I received this novel as an advance copy from Netgalley in exchange for an honest review.
I rarely read contemporaries. It’s not that I have anything against them, it’s just that I love reading fantasy, thrillers, and science fiction books so much that I don’t have time for other genres. However, the cover and description for this book intrigued me enough that I wanted to try it. Here is my review:
Summary (Goodreads): For Penny Lee high school was a total nonevent. Her friends were okay, her grades were fine, and while she somehow managed to land a boyfriend, he doesn’t actually know anything about her. When Penny heads to college in Austin, Texas, to learn how to become a writer, it’s seventy-nine miles and a zillion light years away from everything she can’t wait to leave behind.
Sam’s stuck. Literally, figuratively, emotionally, financially. He works at a café and sleeps there too, on a mattress on the floor of an empty storage room upstairs. He knows that this is the god-awful chapter of his life that will serve as inspiration for when he’s a famous movie director but right this second the seventeen bucks in his checking account and his dying laptop are really testing him.
When Sam and Penny cross paths it’s less meet-cute and more a collision of unbearable awkwardness. Still, they swap numbers and stay in touch—via text—and soon become digitally inseparable, sharing their deepest anxieties and secret dreams without the humiliating weirdness of having to see each other.
Review: I wasn’t expecting to love this novel as much as I did. But yeah, I loved it! I actually could not pull myself away from this book!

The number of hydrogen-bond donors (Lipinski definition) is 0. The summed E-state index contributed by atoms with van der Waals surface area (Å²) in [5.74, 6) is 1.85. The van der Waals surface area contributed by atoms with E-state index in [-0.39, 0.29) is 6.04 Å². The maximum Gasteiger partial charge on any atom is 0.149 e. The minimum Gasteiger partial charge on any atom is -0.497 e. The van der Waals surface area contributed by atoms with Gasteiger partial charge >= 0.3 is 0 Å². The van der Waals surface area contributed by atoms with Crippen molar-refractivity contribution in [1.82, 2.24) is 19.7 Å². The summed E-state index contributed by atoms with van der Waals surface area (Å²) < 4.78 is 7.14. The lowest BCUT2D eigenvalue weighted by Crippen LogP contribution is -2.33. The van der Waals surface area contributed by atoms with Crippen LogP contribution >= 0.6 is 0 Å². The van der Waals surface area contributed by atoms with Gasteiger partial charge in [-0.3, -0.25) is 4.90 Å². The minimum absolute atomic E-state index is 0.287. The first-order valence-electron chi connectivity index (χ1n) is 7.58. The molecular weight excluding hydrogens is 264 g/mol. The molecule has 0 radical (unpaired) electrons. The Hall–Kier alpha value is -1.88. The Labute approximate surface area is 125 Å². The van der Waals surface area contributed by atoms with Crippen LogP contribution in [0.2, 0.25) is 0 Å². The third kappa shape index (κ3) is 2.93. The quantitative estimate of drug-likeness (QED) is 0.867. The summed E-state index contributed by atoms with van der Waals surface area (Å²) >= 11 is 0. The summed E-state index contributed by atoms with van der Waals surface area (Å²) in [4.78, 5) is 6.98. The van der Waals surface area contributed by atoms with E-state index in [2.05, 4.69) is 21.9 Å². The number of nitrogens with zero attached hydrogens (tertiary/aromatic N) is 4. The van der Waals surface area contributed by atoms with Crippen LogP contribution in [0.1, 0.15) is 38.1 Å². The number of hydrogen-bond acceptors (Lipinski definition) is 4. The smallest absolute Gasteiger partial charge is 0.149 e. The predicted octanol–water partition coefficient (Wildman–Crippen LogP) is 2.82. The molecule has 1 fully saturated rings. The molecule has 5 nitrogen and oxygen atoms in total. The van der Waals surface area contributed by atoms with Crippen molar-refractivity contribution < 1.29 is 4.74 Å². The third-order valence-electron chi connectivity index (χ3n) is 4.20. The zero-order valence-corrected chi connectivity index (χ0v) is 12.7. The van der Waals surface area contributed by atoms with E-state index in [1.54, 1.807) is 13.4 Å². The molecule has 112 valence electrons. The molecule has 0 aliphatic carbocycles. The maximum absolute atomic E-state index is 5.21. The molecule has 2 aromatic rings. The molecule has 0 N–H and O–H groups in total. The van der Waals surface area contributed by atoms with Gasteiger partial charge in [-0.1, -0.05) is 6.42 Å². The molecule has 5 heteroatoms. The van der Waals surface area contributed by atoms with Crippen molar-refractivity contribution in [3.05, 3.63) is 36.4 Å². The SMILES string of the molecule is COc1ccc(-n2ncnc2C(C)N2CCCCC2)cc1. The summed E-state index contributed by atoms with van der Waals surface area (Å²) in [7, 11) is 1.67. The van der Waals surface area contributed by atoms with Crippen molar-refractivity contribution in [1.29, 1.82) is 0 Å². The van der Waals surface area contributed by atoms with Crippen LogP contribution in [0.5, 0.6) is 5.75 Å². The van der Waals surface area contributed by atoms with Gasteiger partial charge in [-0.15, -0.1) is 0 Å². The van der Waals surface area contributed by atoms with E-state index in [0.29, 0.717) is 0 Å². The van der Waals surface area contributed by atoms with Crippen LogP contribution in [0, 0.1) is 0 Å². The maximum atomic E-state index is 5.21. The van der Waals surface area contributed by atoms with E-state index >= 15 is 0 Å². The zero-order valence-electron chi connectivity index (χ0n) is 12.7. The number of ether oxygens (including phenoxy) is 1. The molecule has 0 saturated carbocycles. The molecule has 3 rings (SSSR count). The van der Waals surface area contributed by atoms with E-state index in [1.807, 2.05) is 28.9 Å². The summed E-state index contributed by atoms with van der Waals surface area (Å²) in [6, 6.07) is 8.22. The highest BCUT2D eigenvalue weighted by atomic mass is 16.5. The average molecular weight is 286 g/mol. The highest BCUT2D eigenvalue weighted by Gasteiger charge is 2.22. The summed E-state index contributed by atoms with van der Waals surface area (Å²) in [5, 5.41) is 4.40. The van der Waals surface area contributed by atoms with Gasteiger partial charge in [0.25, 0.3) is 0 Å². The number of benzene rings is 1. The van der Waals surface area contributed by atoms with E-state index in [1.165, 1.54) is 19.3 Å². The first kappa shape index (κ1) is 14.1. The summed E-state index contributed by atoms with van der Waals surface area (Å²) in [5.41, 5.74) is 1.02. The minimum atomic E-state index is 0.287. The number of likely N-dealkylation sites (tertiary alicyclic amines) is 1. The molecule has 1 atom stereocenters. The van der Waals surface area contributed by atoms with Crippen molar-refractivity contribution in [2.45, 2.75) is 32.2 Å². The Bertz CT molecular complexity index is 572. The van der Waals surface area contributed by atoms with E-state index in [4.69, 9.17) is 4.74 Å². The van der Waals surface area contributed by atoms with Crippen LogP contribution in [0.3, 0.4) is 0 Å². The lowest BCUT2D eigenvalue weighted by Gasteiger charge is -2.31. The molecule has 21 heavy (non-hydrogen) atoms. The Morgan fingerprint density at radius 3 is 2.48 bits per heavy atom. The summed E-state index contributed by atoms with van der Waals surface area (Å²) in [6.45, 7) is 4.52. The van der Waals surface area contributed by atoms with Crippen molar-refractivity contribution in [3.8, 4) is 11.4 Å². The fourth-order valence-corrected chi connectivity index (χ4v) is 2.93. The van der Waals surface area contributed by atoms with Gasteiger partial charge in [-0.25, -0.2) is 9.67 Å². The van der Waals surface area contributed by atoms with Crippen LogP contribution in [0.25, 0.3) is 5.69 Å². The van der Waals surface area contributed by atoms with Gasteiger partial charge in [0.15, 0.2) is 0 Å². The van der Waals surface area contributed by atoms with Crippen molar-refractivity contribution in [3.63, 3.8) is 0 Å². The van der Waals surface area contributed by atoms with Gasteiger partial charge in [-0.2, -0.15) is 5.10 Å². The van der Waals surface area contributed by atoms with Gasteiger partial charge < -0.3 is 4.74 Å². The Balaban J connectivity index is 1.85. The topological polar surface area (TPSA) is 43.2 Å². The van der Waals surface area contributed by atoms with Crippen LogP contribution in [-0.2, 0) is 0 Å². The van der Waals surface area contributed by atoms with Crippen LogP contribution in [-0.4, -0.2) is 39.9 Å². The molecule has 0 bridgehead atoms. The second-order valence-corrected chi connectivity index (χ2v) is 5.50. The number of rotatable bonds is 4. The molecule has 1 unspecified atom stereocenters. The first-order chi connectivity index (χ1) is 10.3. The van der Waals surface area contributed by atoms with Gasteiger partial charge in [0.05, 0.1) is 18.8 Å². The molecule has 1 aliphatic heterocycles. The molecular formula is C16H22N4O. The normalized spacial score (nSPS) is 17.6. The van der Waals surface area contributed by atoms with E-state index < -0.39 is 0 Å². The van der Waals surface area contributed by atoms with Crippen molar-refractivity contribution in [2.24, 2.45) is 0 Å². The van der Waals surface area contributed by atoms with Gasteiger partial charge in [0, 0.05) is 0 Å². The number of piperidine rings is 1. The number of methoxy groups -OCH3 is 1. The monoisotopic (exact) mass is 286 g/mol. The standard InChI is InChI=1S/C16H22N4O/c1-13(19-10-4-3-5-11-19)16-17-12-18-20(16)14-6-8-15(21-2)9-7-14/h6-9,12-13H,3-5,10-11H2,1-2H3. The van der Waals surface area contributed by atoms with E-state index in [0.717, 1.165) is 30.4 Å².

I think that the characters in this book were absolutely brilliant. I loved that our protagonists were so different from others, and yet, were easy for the reader to relate to. Their way of thinking isn’t something that is so out of the ordinary, it’s just the way they express themselves that is so unique. I loved how these two got closer to each other and I liked that the author used text messages as the main platform for their communication; any time an author uses a different medium and structures passages from their books in that format, I love it.
This novel didn’t have a super speedy plot. It was definitely a slow burner but that meant there was plenty of time for the relationship to develop between Penny and Sam. I think that in order for the romance, which is the main focus of the story, to develop properly, it needed to take as much time as it did to be successful. So I really didn’t mind the slower plot. And it honestly didn’t feel that slow to me! I chalk it up to the really great writing and the way that the author allows the readers to connect with the different characters; I was too invested to care about how slow the story was moving!
However, there were certain things about this book that weren’t handled as well. The author creates two characters that have a whole bunch of other issues and traumas in their life. Slowly, we find out what these traumatic incidents/issues are … but they don’t get properly addressed or resolved. They are put in there to explain certain aspects of behaviour, but are easily dismissed or “fixed”. This annoyed me a bit because it’s a very unrealistic portrayal of how people cope and change over time. If this had been properly executed, I would probably have given a higher rating. Better yet, why even include those aspects if they don’t play a central role to the story or won’t be addressed properly? The story wouldn’t have suffered without their inclusion, and I really don’t get why so many authors feel the need to introduce traumatic pasts into their characters’ lives.
Despite this last issue, I still really enjoyed this novel. It exceeded my expectations in a lot of ways and it was an engrossing story. I fell for the characters and their romance, so for those reasons, I’m giving this a 4/5 stars.
Happy reading ~